The person then reacted to my (again... admittedly) stupid joke by bringing up the fact that rape jokes aren't funny. After the Daniel Tosh incident this summer, there was a lot of talk about this in various media. I tried to turn the discussion towards this controversy and the use of rape jokes in comedy. I don't think that my intention came across (it was a discussion I had on my personal account many times) and I didn't handle it as well as I should have, considering I was using the @peopleofcanada account . People got upset as they thought I was defending rape jokes. I wasn't I was trying to talk about the issue of rape jokes in comedy and it snowballed. 


I  apologised to the person in question. A VERY SINCERE apology (that I cannot repeat often enough) as I saw that it had upset them personally and although my humour can be abrasive and offensive, I do not think that I should use it if someone feels vulnerable. If you read the articles on the recent rape joke situation, the consensus is that most rape jokes don't work because they ridicule victims. I would never, and I repeat NEVER use humour to exploit someone's vulnerability. There is offensive humour and there is downright mean humour. And yes... I know that line.


Before these events had even taken place, someone (who, incidentally, was male) had sent me a message telling me what a jerk I was because I had made a joke about beavers having sex. On my personal account, I called this person a cunt. I call people cunts all the time. I blame it on Australia, that damn country corrupted me with bad language and delicious Rum and Coke... This set off another chain of events...


The person I had upset earlier saw this tweet and assumed it was directed at them. It wasn't. I don't know how many more ways there are to say it... That tweet went out before I had interacted with this person. 



An while I'm trying to be clear, Iet me say that I COMPLETELY understand the reasons I was pulled from the account. Because of the misunderstandings that lead up to it, I agree that it could be argued that I'd violated the terms I had agreed to. But I would like it to be clear that I was not being the shameful, woman-hating sexist that some people now think I am. Yes, my jokes can be distasteful and offensive but they are jokes and some people don't like them. I don't believe in hate speech (which is what some are accusing me of) and anyone who follows me knows this. I believe in equality, strength, compassion and solidarity. That's me, that who I am... Unfortunately, that is attached to a big mouth that spews inappropriate things. I also did not participate in hate speech. I called someone who had insulted me a cunt. It had NOTHING to do with women, with rape or with any of the other things that people who did not know the whole story have accused me of.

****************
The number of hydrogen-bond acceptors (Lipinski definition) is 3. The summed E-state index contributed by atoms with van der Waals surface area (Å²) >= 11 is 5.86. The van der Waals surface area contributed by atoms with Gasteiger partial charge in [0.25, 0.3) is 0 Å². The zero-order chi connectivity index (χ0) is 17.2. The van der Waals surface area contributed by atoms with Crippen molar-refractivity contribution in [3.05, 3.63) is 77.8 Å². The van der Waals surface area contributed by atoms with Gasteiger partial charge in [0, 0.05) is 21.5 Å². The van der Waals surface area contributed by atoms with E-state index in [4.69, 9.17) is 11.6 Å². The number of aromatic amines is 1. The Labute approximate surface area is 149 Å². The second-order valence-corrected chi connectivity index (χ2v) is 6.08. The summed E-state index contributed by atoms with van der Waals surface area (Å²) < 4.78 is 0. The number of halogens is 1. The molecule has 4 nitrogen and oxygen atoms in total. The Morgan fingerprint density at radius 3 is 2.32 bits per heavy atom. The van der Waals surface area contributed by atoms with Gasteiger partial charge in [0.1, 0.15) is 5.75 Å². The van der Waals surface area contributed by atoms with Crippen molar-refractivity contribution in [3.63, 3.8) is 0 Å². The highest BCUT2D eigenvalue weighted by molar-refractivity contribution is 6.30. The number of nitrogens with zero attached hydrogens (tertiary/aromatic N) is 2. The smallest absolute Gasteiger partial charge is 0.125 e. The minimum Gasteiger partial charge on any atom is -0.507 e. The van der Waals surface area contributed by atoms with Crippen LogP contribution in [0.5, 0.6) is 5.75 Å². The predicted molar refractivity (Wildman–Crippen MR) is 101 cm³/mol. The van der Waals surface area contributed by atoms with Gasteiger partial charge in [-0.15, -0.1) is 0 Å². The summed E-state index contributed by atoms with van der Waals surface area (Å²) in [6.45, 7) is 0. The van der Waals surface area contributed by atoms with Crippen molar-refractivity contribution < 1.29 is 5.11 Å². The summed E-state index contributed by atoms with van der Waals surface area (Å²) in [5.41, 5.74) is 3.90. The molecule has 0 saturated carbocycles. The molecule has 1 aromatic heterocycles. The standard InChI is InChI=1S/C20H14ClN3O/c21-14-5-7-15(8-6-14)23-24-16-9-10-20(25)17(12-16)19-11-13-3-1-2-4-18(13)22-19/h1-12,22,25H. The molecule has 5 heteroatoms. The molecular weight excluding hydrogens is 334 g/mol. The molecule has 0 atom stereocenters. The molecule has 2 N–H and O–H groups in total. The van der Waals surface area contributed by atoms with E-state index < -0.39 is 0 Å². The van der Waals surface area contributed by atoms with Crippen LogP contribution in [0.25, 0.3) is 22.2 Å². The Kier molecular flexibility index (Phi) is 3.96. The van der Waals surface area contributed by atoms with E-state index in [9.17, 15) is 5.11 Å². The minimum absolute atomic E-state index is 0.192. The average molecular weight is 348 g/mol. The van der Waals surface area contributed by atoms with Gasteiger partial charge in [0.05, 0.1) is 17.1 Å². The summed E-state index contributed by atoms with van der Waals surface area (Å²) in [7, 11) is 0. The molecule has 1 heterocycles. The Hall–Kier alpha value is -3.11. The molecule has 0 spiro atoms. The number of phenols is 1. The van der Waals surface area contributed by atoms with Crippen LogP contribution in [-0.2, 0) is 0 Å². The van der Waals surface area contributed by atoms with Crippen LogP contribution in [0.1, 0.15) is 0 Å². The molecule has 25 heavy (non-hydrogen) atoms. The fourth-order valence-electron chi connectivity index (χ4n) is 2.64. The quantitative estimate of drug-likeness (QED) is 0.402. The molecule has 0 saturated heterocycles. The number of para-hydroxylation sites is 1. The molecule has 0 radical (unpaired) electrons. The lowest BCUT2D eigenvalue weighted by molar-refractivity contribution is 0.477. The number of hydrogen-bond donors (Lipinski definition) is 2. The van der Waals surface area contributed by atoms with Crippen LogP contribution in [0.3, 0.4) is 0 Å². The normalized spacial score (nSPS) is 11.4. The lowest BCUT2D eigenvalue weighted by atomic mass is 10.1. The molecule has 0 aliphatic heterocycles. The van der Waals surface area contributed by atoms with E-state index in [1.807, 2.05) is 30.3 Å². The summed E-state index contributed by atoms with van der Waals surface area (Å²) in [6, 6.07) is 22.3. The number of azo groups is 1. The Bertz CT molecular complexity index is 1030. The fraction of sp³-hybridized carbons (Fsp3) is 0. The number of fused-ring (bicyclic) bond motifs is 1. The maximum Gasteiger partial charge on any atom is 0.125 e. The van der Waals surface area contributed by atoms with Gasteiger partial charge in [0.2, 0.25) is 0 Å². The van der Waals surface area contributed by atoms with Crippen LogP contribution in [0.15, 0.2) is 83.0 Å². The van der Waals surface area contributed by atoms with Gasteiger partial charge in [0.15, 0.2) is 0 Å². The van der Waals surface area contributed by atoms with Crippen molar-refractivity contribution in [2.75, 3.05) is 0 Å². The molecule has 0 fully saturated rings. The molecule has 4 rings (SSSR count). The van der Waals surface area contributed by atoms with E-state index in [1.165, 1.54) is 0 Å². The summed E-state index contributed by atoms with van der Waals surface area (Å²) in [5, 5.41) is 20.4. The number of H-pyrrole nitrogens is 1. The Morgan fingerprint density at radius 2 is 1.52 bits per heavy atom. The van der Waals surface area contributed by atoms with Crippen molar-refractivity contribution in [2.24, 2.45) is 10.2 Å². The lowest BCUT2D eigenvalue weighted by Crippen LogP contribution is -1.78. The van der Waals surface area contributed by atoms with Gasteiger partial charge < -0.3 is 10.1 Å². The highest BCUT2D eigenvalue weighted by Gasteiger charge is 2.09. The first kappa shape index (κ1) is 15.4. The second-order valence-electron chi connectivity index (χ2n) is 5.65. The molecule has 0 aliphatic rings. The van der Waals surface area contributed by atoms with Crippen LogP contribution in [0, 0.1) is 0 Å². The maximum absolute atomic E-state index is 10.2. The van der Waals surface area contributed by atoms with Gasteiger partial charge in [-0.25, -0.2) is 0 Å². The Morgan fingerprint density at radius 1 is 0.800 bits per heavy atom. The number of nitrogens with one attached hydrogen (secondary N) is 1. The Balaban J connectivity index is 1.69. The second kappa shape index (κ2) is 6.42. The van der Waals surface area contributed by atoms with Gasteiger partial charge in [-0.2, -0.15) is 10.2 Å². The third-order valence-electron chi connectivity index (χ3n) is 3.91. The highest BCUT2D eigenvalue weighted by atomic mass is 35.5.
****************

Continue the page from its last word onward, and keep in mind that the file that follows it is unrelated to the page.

Basically, I screwed up and handled a bad situation badly. It wasn't the first time and it probably won't be the last. I'm working on it....


I apologise to everyone on the @peopleofcanada feed who was offended by the way this all played out... Especially to Divyesh Mistry... for having created what must be an Advil-sized headache and to the person who was originally affected by all this. I wish you nothing but the best and hope that you will read this explanation. 


Be good to yourselves,

j.

Photos

I got a new camera a few months back and I've finally had time to sit down and look at some of the photos I've taken with it. I'm in a sharing mood. So without further ado, (basically) my summer vacation: 

 This Turtle is Making Me Thirsty.


Tree. Wind. Tree.

O. Getting Ready For His Future Career

I Love You Berry Much.

Oh Shit. Really?

OK... Let's.

Dear Ass...

Tree. Mirror. Tree

Nom. Nom.

Adequate Indeed.

Rattlesnake I Accidentally Pissed Off.

Fire. Man. Or Am I?

Ram.

Le Québec brûle.

Enough Said.

Sun. Set. Sun.

Confused Lizard.

Firetruck In The Sky.

O and D.

The Natives Are Neither Restless Nor Impressed.

Set. Sun. Set.

Jesus. What Could Be That High Up?

I'm Not Berry Sure About This Anymore.

Sasquatch Made This Sign.

Veryy Hidden.

Luke Gage.

Parking lot memories



I must have been eight years old. Maybe nine...

When you look back on your life, there's a thin line between eight and nine. Moreso than other years, it seems. You don't realise this when you're nine because you're too busy celebrating the fact that you're not eight anymore. So maybe the line isn't as thin as I think it is. If a nine year old is aware of it, it must be pretty obvious.